Facebook CEO Mark Zuckerberg began the two-day testimony before the US congressional senate committee with another public apology Tuesday. But it did not help him much as senators grilled him with uncomfortable questions on the company's dubious privacy regulations that led to the Cambridge Analytica fiasco.

Among several senators, Kamala Harris (D-CA) came down heavily on Zuckerberg. She was particularly concerned on how Facebook values trust and why the social media firm wasn't transparent enough to loyal users. 

Harris questioned Zuckerberg on when he personally got to know about the data breach and discussions among senior executives to come out clean by informing Facebook users.

Zuckerberg replied that he became aware of the issue in 2015. The company had held several meetings and an immediate decision was taken to ban Kogan and Cambridge Analytica from accessing Facebook data. They were also told to delete all the user information with a third-party certification.

Facebook CEO
Facebook CEO Mark Zuckerberg admits to erring in not informing users about the data leakReuters

Believing that both the guilty parties had erased the data, Facebook decided not to inform the users, as it was a closed chapter. But, as it turned out, Cambridge Analytica lied to Facebook.

Zuckerberg finally admitted to Harris that blindly trusting Cambridge Analytica's word on deleting illegally stashed user data was a big mistake.

Day one of the testimony has concluded but will continue Wednesday and we expect more details from Zuckerberg on the action taken by the company on the data breach.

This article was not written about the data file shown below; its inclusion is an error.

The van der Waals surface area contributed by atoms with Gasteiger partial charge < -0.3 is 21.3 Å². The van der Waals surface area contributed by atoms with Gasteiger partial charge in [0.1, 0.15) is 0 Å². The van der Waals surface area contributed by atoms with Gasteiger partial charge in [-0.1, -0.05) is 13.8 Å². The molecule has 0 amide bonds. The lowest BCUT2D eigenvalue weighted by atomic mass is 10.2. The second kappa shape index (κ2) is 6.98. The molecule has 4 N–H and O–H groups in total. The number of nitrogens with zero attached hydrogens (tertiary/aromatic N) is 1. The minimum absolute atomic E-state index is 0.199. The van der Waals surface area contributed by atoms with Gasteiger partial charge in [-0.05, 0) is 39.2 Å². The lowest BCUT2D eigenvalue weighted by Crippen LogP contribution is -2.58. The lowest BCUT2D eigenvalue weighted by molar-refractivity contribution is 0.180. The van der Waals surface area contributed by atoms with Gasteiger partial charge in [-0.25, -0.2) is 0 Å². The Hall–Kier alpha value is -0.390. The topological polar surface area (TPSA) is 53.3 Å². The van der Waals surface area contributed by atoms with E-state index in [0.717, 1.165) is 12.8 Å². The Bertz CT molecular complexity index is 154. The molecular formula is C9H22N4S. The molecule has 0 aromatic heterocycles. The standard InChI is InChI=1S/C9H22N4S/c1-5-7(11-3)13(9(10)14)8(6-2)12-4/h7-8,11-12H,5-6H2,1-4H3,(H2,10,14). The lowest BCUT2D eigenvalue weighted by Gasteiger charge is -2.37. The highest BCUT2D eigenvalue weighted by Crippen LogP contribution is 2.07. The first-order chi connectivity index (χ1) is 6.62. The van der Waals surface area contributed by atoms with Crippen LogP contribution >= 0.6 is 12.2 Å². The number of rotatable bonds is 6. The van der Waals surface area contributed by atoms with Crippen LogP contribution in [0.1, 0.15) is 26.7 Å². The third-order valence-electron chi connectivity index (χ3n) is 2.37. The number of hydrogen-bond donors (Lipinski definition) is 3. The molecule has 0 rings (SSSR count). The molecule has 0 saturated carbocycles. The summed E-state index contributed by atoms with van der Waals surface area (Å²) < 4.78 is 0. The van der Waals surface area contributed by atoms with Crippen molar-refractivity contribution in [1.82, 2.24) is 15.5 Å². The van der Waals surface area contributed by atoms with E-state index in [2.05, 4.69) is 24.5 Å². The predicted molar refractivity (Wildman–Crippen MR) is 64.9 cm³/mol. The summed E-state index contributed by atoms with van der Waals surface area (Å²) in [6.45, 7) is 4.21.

Facebook recently made several changes to its privacy guidelines for both users and third-party app developers.

Facebook data leak backstory:

Aleksandr Kogan, a Cambridge University researcher, had conducted what looked like a harmless survey through a personality testing app — This Is Your Digital Life — on Facebook in 2014.

Apparently, 30 million people showed interest in the testing app and voluntarily shared their personal data and Facebook friends' personal information. But, Kogan, unwittingly thinking it's legal, shared close to 87 million user data to data mining company Cambridge Analytica.

Cambridge Analytica used the data to illegally create 'psychographic' profiles and delivered the content online.

This was a crooked method to trick citizens to believe a particular candidate (their client) is good, while the rival is evil, thereby swinging a political election.

It is believed that Donald Trump's campaign team had hired the services of Cambridge Analytica during the 2016 US presidential election.

Cambridge Analytica is accused of manipulating citizens to vote for their client while creating vile online content to malign opposition candidates in elections.

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